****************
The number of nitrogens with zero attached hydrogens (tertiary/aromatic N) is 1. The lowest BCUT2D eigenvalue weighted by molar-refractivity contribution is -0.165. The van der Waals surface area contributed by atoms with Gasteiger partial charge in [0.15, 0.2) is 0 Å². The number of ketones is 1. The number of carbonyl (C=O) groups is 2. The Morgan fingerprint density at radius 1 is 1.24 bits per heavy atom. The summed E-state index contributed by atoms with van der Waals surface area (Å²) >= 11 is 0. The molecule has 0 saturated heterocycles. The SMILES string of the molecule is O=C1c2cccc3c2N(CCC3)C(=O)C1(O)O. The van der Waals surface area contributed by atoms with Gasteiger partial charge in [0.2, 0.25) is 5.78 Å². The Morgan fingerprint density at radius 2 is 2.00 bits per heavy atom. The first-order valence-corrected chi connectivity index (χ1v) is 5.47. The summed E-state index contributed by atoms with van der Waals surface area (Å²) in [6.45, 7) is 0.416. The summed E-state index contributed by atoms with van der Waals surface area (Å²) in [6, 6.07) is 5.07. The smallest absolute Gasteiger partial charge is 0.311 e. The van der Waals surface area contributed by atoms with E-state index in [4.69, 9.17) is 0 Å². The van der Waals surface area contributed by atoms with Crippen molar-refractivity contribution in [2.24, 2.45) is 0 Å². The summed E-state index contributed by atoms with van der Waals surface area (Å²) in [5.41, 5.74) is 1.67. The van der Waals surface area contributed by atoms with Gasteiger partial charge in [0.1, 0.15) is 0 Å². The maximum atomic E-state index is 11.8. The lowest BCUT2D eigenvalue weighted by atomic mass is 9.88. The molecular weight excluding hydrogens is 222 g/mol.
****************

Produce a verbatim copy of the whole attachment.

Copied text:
The number of nitrogens with zero attached hydrogens (tertiary/aromatic N) is 1. The lowest BCUT2D eigenvalue weighted by molar-refractivity contribution is -0.165. The van der Waals surface area contributed by atoms with Gasteiger partial charge in [0.15, 0.2) is 0 Å². The number of ketones is 1. The number of carbonyl (C=O) groups is 2. The Morgan fingerprint density at radius 1 is 1.24 bits per heavy atom. The summed E-state index contributed by atoms with van der Waals surface area (Å²) >= 11 is 0. The molecule has 0 saturated heterocycles. The SMILES string of the molecule is O=C1c2cccc3c2N(CCC3)C(=O)C1(O)O. The van der Waals surface area contributed by atoms with Gasteiger partial charge in [0.2, 0.25) is 5.78 Å². The Morgan fingerprint density at radius 2 is 2.00 bits per heavy atom. The first-order valence-corrected chi connectivity index (χ1v) is 5.47. The summed E-state index contributed by atoms with van der Waals surface area (Å²) in [6.45, 7) is 0.416. The summed E-state index contributed by atoms with van der Waals surface area (Å²) in [6, 6.07) is 5.07. The smallest absolute Gasteiger partial charge is 0.311 e. The van der Waals surface area contributed by atoms with E-state index in [4.69, 9.17) is 0 Å². The van der Waals surface area contributed by atoms with Crippen molar-refractivity contribution in [2.24, 2.45) is 0 Å². The summed E-state index contributed by atoms with van der Waals surface area (Å²) in [5.41, 5.74) is 1.67. The van der Waals surface area contributed by atoms with Gasteiger partial charge in [0.1, 0.15) is 0 Å². The maximum atomic E-state index is 11.8. The lowest BCUT2D eigenvalue weighted by atomic mass is 9.88. The molecular weight excluding hydrogens is 222 g/mol.